Google's Chrome browser is getting a malicious redirect blocking feature in the beta channel as of version 64, among other new features. This new functionality will finally allow users to browse viral content websites, personal cloud hosting websites, and other such content without having to worry that their device will suddenly start shaking and tell them it has a virus, or be redirected to the Play Store for an app that they've never heard of with no explanation. The feature works across all Chrome platforms, so whether you're on a Windows laptop, a Linux desktop, or an Android phone, the new feature will protect you from malicious redirects in third-party content on pages. From version 64 onward, the only time a Chrome user will be redirected is when they've directly interacted with page content, or when the redirect is ordered by the page itself, rather than third-party content embedded in it.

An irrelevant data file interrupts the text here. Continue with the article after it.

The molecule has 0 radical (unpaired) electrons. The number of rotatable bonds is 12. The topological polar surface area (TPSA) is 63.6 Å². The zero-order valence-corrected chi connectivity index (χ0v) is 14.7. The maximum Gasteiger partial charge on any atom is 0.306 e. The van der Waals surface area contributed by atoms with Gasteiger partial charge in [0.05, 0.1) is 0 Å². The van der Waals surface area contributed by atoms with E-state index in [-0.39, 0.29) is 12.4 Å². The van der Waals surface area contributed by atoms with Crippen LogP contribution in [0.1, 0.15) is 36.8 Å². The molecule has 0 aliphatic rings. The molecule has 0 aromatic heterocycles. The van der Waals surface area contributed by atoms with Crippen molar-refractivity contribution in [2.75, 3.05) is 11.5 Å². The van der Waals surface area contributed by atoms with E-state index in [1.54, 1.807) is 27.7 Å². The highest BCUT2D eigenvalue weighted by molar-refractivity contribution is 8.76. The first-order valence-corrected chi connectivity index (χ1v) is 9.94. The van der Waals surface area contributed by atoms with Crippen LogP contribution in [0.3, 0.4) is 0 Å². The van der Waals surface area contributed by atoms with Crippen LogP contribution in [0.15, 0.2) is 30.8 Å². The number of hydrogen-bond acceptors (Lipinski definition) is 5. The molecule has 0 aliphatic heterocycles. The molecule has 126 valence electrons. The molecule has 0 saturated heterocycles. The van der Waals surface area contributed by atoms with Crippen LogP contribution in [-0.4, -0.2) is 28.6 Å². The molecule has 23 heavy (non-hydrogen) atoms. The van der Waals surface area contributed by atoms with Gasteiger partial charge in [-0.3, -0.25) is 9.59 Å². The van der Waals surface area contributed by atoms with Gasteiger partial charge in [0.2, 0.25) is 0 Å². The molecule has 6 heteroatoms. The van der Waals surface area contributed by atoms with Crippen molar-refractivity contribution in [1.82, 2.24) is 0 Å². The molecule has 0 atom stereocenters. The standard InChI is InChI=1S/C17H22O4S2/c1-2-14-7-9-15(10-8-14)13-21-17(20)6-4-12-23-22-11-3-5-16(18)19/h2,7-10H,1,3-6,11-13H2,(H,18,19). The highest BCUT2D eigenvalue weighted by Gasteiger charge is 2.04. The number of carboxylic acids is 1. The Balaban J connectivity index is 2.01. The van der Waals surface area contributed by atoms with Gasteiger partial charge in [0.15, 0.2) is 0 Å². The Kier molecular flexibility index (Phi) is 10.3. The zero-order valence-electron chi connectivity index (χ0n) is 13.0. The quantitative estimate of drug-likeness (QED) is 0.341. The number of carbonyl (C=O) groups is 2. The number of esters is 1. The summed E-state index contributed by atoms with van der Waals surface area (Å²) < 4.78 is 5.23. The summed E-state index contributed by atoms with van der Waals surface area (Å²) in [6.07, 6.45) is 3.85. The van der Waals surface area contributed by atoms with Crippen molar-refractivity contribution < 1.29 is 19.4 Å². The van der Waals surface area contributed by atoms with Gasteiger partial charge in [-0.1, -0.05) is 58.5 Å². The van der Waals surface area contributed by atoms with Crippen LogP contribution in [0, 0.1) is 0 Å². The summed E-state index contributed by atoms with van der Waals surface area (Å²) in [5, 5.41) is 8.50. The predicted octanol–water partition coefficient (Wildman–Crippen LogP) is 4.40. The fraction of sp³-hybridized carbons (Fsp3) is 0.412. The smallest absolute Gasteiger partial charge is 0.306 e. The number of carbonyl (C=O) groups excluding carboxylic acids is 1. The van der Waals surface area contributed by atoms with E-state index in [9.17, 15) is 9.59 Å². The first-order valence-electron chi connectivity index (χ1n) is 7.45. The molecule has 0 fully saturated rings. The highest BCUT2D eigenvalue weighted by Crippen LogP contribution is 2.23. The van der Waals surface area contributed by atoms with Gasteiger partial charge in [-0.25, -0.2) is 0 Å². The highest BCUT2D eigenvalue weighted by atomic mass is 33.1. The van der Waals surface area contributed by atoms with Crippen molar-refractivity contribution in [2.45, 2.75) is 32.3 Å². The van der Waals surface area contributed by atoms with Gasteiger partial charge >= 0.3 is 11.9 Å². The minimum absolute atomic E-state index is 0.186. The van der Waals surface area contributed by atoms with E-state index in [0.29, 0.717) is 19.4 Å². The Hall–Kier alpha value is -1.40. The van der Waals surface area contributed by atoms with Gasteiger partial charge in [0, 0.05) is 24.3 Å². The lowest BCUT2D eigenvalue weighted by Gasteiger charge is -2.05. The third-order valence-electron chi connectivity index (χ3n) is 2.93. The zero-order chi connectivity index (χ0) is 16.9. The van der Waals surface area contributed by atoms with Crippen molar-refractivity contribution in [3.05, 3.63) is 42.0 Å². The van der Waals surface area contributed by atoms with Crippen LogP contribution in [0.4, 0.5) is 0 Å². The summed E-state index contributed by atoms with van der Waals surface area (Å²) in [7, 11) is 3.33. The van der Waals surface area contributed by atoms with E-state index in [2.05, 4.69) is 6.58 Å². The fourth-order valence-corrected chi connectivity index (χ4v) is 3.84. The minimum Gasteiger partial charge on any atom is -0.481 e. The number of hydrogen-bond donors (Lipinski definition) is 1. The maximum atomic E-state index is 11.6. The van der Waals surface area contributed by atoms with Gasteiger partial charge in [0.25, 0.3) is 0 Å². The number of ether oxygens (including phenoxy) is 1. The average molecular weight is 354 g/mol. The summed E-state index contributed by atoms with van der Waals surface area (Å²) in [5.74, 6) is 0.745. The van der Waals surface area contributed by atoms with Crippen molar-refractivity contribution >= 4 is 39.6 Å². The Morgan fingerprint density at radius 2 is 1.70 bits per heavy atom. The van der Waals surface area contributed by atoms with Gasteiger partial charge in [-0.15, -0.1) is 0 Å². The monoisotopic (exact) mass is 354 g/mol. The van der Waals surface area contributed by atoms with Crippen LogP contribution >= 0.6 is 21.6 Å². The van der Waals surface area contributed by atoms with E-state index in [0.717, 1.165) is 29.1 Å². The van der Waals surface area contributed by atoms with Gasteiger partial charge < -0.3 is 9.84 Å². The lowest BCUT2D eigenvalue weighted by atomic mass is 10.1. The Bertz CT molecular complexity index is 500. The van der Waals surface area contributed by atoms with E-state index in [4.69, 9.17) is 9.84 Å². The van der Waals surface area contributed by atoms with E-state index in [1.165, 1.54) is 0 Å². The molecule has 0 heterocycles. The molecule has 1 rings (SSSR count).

On top of blocking annoying and potentially dangerous third-party redirect attempts, the update brings a few more new features that positively change the browsing experience. Those who often find themselves lured into clicking fake download buttons will find that they can no longer whisk their browser away to a malicious page, in a similar vein to the redirect change. Google is working to stop abusive experiences that stem from false controls, like close buttons that bring more pop-ups or play buttons that start unwanted downloads. Users can now tap on the lock icon or the info button to bring up the option to mute the entire site permanently. Native notifications launched on MacOS back in version 59 and in this version are now live on Linux. Windows users will have to wait a bit longer, but the feature is being worked on. What Windows users can enjoy now, however, is HDR video playback in-browser, so long as they're on the Fall Creators' Update, and have a compatible display and graphics card. Chrome OS rounds out the user-facing updates with a new split window mode for multitasking on tablet mode. The Android-like screenshot feature that's been spotted multiple times in the codebase will also go live for all Chrome OS users as of version 64.